Once, while waiting to meet friends at Piccadilly Circus, Richard and I decided to play a game:

At one point I thought I had heard English being spoken, but it turned out to be Dutch. Neither of us won.

3. It's Freakin' Expensive!!

 Enough said.

4. Plenty
Over the past few months, I have had to get used to a lot of minor changes from living an American life to living a British one. However, there is one seemingly minuscule difference that really gets under my skin. It is a uniquely British problem and, therefore, not confined just to London, but I'm so irked by it that I'm counting it as a mark against this fair city. I'm talking, of course, about paper towels. That's right, paper towels. Called "kitchen roll" in the United Kingdom, paper towels are sold over here roughly half the size of paper towel rolls in the USA. They are short, skinny little rolls that barely last a couple of days. This wouldn't be so terrible if it weren't for the fact that they have the gall to name these towels, without even being remotely aware of the irony, Plenty. Seriously, they are branded as Plenty -- as though calling the product something that it most certainly is not won't actually just highlight its glaringly obvious short-comings.


I'm sure these lists of likes and dislikes will grow the longer I live here, however, I take it as a good sign that the dislikes list is smaller than the likes list -- in much the same way as Plenty is smaller than it's American cousin, Bounty. Yup, I really do have a chip on my shoulder about that one.


  1. Mark Jones, you are freakin' hilarious.


  2. I love your blog Markles!!!!!!! What a riot!!!!!!!

  3. do you find London more expensive overall than NY?
    on day to day basis.
    I lived in London and I'm thinking of hitting NY next year...
    love the blog!

  4. Aw, I really liked the Tube. You never have to wait more than a couple of minutes for a train, people stand to the size on the escalators without you having to tell them to, and "mind the gap" is pretty much the most awesomely concise and adult-oriented warning ever. There is a gap. Mind it. And the insides of the trains are painted to match the color of the line they're on! Precious.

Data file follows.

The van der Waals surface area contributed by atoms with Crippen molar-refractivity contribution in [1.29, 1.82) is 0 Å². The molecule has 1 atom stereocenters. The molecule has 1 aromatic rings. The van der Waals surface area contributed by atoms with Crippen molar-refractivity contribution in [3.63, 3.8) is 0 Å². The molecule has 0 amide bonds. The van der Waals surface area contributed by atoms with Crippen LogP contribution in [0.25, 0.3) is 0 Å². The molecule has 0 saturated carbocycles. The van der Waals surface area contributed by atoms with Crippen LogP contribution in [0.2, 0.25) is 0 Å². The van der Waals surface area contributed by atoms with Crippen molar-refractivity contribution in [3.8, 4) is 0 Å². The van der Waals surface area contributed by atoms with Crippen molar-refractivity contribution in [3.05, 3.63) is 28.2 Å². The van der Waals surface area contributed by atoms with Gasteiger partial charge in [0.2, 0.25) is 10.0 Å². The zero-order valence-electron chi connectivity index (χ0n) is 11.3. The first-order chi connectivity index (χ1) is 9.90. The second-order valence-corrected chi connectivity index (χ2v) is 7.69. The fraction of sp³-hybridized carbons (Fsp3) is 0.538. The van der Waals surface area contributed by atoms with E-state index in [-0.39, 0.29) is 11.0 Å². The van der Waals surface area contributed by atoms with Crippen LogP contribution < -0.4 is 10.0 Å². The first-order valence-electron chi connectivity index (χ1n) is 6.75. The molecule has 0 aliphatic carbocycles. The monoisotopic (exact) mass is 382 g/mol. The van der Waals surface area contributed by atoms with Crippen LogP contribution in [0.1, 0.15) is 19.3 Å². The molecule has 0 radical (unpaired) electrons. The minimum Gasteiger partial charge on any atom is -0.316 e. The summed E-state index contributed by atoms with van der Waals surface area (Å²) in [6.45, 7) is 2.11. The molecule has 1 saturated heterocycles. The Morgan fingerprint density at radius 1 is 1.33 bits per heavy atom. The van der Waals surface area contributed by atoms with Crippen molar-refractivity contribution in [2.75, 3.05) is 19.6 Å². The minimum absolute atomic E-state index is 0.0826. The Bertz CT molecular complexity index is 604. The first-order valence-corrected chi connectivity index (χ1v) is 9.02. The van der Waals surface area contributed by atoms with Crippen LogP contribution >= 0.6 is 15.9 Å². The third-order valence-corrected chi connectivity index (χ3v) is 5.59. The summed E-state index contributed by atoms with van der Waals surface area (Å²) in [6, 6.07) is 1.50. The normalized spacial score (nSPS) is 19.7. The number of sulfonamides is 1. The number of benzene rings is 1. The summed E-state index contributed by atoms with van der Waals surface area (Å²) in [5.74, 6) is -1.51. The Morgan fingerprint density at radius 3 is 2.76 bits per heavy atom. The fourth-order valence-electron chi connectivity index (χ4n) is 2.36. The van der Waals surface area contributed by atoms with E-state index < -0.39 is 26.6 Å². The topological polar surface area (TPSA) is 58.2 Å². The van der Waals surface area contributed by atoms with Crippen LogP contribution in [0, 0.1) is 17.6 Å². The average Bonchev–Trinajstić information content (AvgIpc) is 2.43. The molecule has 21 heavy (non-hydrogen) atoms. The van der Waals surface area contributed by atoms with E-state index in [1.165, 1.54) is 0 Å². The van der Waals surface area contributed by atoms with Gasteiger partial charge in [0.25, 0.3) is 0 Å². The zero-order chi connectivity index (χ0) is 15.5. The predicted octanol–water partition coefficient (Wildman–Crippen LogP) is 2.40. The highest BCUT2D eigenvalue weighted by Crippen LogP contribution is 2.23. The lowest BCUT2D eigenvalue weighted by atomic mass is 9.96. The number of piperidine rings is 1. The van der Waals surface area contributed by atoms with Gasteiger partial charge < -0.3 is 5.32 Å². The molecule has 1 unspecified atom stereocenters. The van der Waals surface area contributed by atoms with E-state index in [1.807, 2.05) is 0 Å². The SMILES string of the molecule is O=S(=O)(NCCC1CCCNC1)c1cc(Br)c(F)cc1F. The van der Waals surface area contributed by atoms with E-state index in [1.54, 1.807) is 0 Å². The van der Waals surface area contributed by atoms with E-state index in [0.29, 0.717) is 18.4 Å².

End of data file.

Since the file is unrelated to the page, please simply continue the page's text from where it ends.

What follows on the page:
5. Thanks for the lovely comments!

    Ana - London is more expensive on a day-to-day basis in terms of food, transit -- and, well, everything. New York is incredibly cheap in comparison, which, in turn, makes my small hometown in Florida seem like they're just giving away goods and services for free.

    Mark - The Tube isn't that bad when it's not crowded, but it gets SLAMMED with people during rush hour or at certain tourist hotspots. Beyond terrible. Sarah would NOT be happy in many of the situations in which I have found myself on the Tube.

  6. You are so hilarious. I didn't notice much of a price difference when we visited London, but that could have been because I was too busy walking slowly down the streets of London pointing at everything because it was old. Plus, considering things like museums are free, I thought I was in cheap-o heaven!

  7. Thanks Colleen! Don't get me wrong, London has a lot to offer -- but I run through money much faster here than in New York. Also, thank you so much for putting a link to my blog on your blog. Very sweet of you, much appreciated!

  8. As a brit who has moved to the US for the same reasons... I think it would be fun to compare stories!

    I can certainly relate to much of this.

  9. I knew God was Hungarian! :)

  10. I was an expat Canadian living in the US for a couple of years. I made a list of dislikes and things I missed. People got pretty pissy about it so I just kept it in a secret stash. Made me laugh to read your blog tonight. Seems we have a lot of the same stuff on our lists.

  11. @abritinthebay: that's dangerous ground, we could end up insulting one another's home country. So, definitely email me!

    @Anonymous: I'm glad that someone's going through the trouble of translating those sentences!

    @Laura: Keeping your list in a secret stash is probably wise. I, on the other hand, may now incur the wrath of any who disagree with my opinions of London.

  12. So fun! The London subway illustration was genius!

  13. Just thinking, wouldn't Anne Boleyn say "sceptical?"

  14. You're right, I've been living here too long and just can't keep these things straight...